“Dunkirk” is an experience of paradoxes, which should come as no surprise to the legions of cinephiles at Christopher Nolan’s feet. It is viscerally overwhelming yet emotionally underwhelming; an objective look at three subjective points of view; dramatically closed-in but spatially vast. Weaving these compelling contradictions is Nolan’s everlasting fascination with time. As with his previous work, time is truly of the essence for both the film’s subjects and the filmmakers. Waste a moment on air, sea, or land, and the Allied soldiers fleeing the enemy during World War II will surely meet their doom. Make a cut too quick or too late, and Nolan loses the tension he so elegantly creates. “Dunkirk” has all the hallmarks that make for a quintessential Christopher Nolan film: The expert cross-cutting that never hinders coherency, the brushstroke precision in his images - photographed by Hoyte van Hoytema, and the desire to impact the viewer with the biggest and the best that Hollywood can offer. All the same, I can’t quite shake the feeling that this isn’t the absolute best I’ve seen the director, and I’m kicking myself over it since this film is one of the year’s greatest big screen experiences.
For his next time-traveling trick following “Inception” and “The Prestige,” Nolan focuses on three perspectives of the disastrous Dunkirk evacuation during the summer of 1940. At the mole, Tommy (newcomer Fionn Whitehead) desperately tries to flee the beach with his fellow soldiers, facing danger and death at every turn. At sea, Mr. Dawson (Mark Rylance), his son Peter (Tom Glynn-Carney), and Peter’s friend George (Barry Keoghan) venture to save as many soldiers as they can, encountering a shellshocked lieutenant (Cillain Murphy) along the way. In the air, Spitfire pilot Farrier (Tom Hardy) fends of the Luftwaffe as they zero in on the escaping soldiers. Nolan and trusted editor Lee Smith teleport through these perspectives as if it were physically capable for them, building to a climax where time and space finally align for all three.
“Dunkirk” can be viewed as the antithesis of “Inception,” as it creates impact without an ounce of exposition. Nolan correctly seizes the opportunity to make a bare-bones thriller out of this historic event, ditching the Jack-and-Rose method of entrancing viewers into an already exhilarating space. And when I say “exhilarating,” I mean something along the lines of “thunderously chaotic.” I’m not sure how it might be at the average theater, but in IMAX, “Dunkirk” is one of the loudest film’s in recent memory, but nowhere near as cacophonous as a Michael Bay joint. Gunshots pop like lightning, and planes soar overhead with the screech of a steampunk dragon. Even more jarring is Hans Zimmer’s score, which acts more as a punctuation of the harrowing sound design than a melodic underpinning. One might expect such violent sounds to be met with violent results, yet there is hardly an ounce of blood in this stirring photograph of the bloodiest war in history. Nolan is more concerned with the uncertainty of violence, whether or not it will befall the boys fleeing the scene. This is closest thing to a horror film Nolan has ever made.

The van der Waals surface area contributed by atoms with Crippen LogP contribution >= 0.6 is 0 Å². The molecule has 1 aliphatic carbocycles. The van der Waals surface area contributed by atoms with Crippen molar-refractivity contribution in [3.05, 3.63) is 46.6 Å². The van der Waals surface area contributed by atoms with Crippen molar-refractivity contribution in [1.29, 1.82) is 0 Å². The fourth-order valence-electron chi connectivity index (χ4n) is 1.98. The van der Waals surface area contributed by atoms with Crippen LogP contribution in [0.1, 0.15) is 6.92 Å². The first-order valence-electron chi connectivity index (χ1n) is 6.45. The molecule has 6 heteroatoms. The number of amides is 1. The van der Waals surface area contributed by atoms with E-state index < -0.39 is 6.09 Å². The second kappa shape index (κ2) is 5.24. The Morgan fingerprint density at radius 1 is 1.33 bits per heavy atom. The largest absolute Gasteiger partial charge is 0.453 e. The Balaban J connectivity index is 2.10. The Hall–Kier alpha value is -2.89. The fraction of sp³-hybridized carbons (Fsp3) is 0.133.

“Dunkirk” is also something of a return to form circa “Memento,” as time is bent to the will of the artist so obsessed with the ticking clock - a sound that forms the basis of Zimmer’s score. Nolan’s structural approach finally allows him to break free from the chains of convention that grounded the ambitions of “The Dark Knight Trilogy” and “Interstellar” that probably deserved a more fantastical touch. It is wonderful to see a filmmaker so entranced by big ideas tackle something so straightforward, yet I would be remiss if I didn’t tell you that I miss that side of Nolan. Watching him go full Time Lord with narratives like this further proves his worth as one of the great technical minds in Hollywood today, but I find him more interesting when bound by convention, when the suppression of his time-turning powers allows him to truly pull us into his creations.
I am, by no means, trying to denote the impact of “Dunkirk,” which is so profound that you may be inclined to dismiss the rest of the summer lineup as cannon fodder. It is one of many great films that Nolan has made, and requires a trip to the biggest screen possible. He has fulfilled the promise of delivering “virtual reality without the headset,” but I wonder if he considered whether or not virtual reality can engage us emotionally. Maybe I actually need to try VR, or maybe I missed something and require another viewing. Or perhaps the younger me is having mild difficulty embracing the new non-philosophical Nolan. Either way, I probably need a gun pointed at my head to convince me that “Dunkirk” really is the masterpiece everyone says it is. What I can say with absolute certainty is that it works best as a moving portrait of a moment in our history, powered by visual and aural intensity. Consider yourself shell-shook.